Lieberman: 'Sorry' episode
WASHINGTON (AllPolitics, August 2) -- Forget HMO reform or tax cuts or campaign finance reform. What obsessed Washington this weekend was a little cocktail dress, dark blue, reportedly snatched from the ubiquitous racks of The Gap.
Specifically, it's the dress that Monica Lewinsky reportedly wore when she allegedly had a sexual encounter with President Bill Clinton. It reportedly contains an allegedly incriminating stain that the FBI is reportedly now testing.
Her mother allegedly helped her secret it away from Independent Counsel Ken Starr's investigators until both daughter and mother got immunity, at which point she reportedly turned it over to them.
At least, those are the alleged reports. (Or should that be reported allegations?)
"How important is it if the FBI discovers that there's -- for a lack of a better word -- the president's DNA on this dress?" asked Bob Schieffer, host of CBS's "Face The Nation," with his customary earnestness. The query was directed to former Clinton White House counsel Jack Quinn.
It's trivial, Quinn replied. But other guests trooping across the Sunday talk show airwaves took a more serious view of the dress's potential to rattle the foundations of the republic.
"If it is evidence that there was a sexual relationship [between Clinton and Lewinsky], it's very critical," said Sen. Orrin Hatch (R-Utah) a straight-laced erudite Mormon who likely never expected to spend a Sunday morning discussing semen stains on national television.
"If the tests are positive, then the next question is, 'Will the president submit to giving samples so they can match the DNAs, if they are matchable?'" said Hatch on NBC's "Meet The Press." "I suspect if it's like normal prosecutorial trials, he would have to give a sample."
Sen. Arlen Specter (R-Pennsylvania) said a DNA match between Clinton and the stain on Lewinsky's dress would be "the most powerful kind of corroboration" that the president had a sexual affair with the former White House intern, something the president has denied under oath.
"I think that it would be very, very difficult for the president to explain that, in the context of information leading up to why that would be so," Specter said on "Fox News Sunday." "I think it would be a very, very tough matter for him."
"He can argue he has an evil twin, but that's it, because that evidence is rather conclusive," said Jonathan Turley, a law professor at George Washington University, on "Meet The Press." "There will be no one ... [who] will be able to spin him out of that."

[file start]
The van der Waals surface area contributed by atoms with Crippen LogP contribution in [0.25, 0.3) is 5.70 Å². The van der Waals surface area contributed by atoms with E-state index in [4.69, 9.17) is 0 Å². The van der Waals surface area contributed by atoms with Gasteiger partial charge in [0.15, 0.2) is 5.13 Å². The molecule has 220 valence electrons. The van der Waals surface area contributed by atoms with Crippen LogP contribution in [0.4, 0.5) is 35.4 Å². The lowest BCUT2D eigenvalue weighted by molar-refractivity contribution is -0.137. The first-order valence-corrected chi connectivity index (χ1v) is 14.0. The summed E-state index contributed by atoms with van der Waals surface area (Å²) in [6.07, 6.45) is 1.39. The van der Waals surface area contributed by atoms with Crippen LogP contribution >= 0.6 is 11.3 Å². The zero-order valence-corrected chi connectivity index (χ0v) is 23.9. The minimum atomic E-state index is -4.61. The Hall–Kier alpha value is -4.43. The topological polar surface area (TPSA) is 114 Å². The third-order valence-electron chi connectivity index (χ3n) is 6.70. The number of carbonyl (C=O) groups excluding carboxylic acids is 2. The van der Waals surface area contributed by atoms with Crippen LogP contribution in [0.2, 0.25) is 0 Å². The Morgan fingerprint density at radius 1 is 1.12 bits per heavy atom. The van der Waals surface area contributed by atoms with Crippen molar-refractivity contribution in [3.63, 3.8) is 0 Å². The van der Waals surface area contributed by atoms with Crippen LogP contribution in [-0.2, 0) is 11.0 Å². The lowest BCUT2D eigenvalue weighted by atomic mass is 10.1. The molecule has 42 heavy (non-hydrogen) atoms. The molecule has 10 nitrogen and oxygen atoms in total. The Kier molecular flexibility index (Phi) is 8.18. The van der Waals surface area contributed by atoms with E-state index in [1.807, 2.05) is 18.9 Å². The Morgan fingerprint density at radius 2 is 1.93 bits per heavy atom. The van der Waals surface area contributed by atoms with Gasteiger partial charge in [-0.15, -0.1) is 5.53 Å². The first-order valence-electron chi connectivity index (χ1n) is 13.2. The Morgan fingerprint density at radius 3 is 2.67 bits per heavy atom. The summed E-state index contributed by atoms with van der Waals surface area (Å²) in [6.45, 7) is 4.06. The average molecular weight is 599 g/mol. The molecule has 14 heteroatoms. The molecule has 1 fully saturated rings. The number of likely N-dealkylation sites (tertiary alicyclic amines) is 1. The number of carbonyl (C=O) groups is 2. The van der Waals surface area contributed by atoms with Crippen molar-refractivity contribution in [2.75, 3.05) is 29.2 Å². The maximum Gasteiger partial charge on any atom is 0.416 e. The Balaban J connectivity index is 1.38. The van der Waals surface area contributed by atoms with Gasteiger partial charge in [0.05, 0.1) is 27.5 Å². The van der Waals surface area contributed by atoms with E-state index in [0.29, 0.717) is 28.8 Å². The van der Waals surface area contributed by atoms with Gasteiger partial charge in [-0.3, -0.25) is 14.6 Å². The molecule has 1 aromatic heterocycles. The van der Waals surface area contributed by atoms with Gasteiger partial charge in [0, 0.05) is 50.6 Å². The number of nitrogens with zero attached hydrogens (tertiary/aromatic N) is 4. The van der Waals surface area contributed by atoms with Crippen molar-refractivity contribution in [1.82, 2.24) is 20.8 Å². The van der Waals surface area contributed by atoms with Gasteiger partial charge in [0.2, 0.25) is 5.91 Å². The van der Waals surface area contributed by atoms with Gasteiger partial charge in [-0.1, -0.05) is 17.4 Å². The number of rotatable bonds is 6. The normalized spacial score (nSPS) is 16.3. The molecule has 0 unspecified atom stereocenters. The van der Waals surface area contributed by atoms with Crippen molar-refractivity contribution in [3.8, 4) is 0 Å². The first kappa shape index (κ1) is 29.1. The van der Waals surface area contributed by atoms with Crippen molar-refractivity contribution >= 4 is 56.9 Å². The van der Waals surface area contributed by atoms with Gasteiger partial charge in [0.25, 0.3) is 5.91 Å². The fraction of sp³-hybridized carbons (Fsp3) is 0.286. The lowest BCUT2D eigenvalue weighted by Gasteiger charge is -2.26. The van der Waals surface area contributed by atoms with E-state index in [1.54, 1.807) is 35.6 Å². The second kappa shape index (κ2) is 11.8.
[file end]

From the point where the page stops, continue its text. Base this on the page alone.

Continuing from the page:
The dress was at the center of another odd flap Sunday. Both Newsweek and Time reported in their latest editions that Linda Tripp and Lucianne Goldberg discussed stealing the dress after Lewinsky showed it to Tripp.
Tripp is the former friend of Lewinsky who taped telephone conversations between the two, igniting the whole controversy back in January. Goldberg, a New York literary agent, was a Tripp confidant who says she encouraged Tripp to turn on her tape recorder.
Asked Sunday about the reports, Goldberg said she and Tripp had conversations about taking the dress, which she termed a "Nancy Drew fantasy."
"She called me up one night and said, 'You are not going to believe what this girl has, what she's kept as a souvenir.' And she was right," said Goldberg on "Fox News Sunday."
But Tripp's attorneys strongly denied that their client ever discussed taking the dress, with Goldberg or anybody else. However, they confirmed that Lewinsky showed the dress to Tripp on three occasions.
Monica's little blue dress, raising as it does the issue of the president's DNA, is also creating the opportunity for a curious cross-pollination with another infamous case where DNA played a pivotal role -- the O.J. Simpson trial.
In an interview on CNN's "Late Edition," Barry Scheck, a DNA evidence specialist who became famous as a member of Simpson's defense team, said that if there is a stain on the dress, FBI lab technicians "can examine it under a microscope and see sperm. And the key issue is whether there is sperm there."
According to Scheck, the FBI should know by now whether the stain on the dress was made by semen. After that, additional tests would have to be done to do a DNA profile on the stain, which could then be matched to the president's DNA profile. Those tests would take fewer than three days, he said.
Lewinsky reportedly turned the dress over to Starr's investigators earlier this week, after her immunity deal was finalized.
Scheck also said that if Starr's prosecutors push for a blood or saliva sample from the president, "I don't think there would be any legal basis to resist that."
Along that line, one of Clinton's strongest supporters in Congress, Rep. Barney Frank (D-Massachusetts) was asked if he thought Clinton should comply with such a request.
"Gee, I'm inclined to think there were times when the president might have volunteered to give Mr. Starr a saliva sample," cracked Frank, a guest on "Face The Nation."
But on a Sunday where talk of stained dresses and body fluids intruded into people's brunch, at least one guest on "Late Edition" took issue with the level to which the American conversation has sunk.
"This episode is sorry, and it is sordid, and it has brought down not only our government and the head of our government but the whole country," said Sen. Joseph Lieberman (D-Connecticut). "I mean the very fact that I have not been able to automatically let my young daughter sit with me and watch the news anymore tells you what has happened here."
"And honestly, we don't know yet whether ... we should blame the president, Ms. Lewinsky, Ms. Tripp, Judge Starr or the media -- or all of them, to some extent."
Or perhaps just that little blue dress.